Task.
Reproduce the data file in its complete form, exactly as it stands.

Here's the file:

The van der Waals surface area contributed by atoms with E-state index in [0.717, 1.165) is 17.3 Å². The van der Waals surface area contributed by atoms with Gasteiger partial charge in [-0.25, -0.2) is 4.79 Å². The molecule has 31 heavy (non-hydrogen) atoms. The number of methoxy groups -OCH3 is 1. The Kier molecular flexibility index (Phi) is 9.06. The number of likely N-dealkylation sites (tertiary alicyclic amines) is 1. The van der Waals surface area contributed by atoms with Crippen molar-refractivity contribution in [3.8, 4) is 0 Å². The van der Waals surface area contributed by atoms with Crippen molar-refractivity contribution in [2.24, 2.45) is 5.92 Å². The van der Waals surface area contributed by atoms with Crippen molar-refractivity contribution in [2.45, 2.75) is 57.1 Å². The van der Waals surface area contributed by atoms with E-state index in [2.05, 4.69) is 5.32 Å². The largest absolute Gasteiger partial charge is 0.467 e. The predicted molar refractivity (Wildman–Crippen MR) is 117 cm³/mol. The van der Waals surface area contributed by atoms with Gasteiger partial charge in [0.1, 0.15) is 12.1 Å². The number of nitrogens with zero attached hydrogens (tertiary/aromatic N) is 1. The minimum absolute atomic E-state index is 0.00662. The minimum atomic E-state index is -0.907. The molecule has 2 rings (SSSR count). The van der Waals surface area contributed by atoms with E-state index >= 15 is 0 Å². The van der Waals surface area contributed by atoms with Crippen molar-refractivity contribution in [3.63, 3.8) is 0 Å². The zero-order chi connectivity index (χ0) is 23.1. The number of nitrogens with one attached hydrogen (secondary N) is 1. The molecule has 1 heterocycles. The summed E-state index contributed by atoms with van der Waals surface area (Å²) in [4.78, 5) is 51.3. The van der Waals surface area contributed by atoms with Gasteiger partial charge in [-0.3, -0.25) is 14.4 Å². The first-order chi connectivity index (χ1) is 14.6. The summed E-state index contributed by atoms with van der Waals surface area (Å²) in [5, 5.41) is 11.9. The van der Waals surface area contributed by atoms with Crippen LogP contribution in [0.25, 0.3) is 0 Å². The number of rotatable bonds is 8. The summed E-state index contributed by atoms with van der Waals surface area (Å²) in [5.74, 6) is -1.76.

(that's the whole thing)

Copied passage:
The van der Waals surface area contributed by atoms with E-state index in [0.717, 1.165) is 17.3 Å². The van der Waals surface area contributed by atoms with Gasteiger partial charge in [-0.25, -0.2) is 4.79 Å². The molecule has 31 heavy (non-hydrogen) atoms. The number of methoxy groups -OCH3 is 1. The Kier molecular flexibility index (Phi) is 9.06. The number of likely N-dealkylation sites (tertiary alicyclic amines) is 1. The van der Waals surface area contributed by atoms with Crippen molar-refractivity contribution in [3.8, 4) is 0 Å². The van der Waals surface area contributed by atoms with Crippen molar-refractivity contribution in [2.24, 2.45) is 5.92 Å². The van der Waals surface area contributed by atoms with Crippen molar-refractivity contribution in [2.45, 2.75) is 57.1 Å². The van der Waals surface area contributed by atoms with E-state index in [2.05, 4.69) is 5.32 Å². The largest absolute Gasteiger partial charge is 0.467 e. The predicted molar refractivity (Wildman–Crippen MR) is 117 cm³/mol. The van der Waals surface area contributed by atoms with Gasteiger partial charge in [0.1, 0.15) is 12.1 Å². The number of nitrogens with zero attached hydrogens (tertiary/aromatic N) is 1. The minimum absolute atomic E-state index is 0.00662. The minimum atomic E-state index is -0.907. The molecule has 2 rings (SSSR count). The van der Waals surface area contributed by atoms with E-state index >= 15 is 0 Å². The van der Waals surface area contributed by atoms with Crippen molar-refractivity contribution in [3.63, 3.8) is 0 Å². The zero-order chi connectivity index (χ0) is 23.1. The number of nitrogens with one attached hydrogen (secondary N) is 1. The molecule has 1 heterocycles. The summed E-state index contributed by atoms with van der Waals surface area (Å²) in [4.78, 5) is 51.3. The van der Waals surface area contributed by atoms with Gasteiger partial charge in [-0.3, -0.25) is 14.4 Å². The first-order chi connectivity index (χ1) is 14.6. The summed E-state index contributed by atoms with van der Waals surface area (Å²) in [5, 5.41) is 11.9. The van der Waals surface area contributed by atoms with Crippen LogP contribution in [0.25, 0.3) is 0 Å². The number of rotatable bonds is 8. The summed E-state index contributed by atoms with van der Waals surface area (Å²) in [5.74, 6) is -1.76.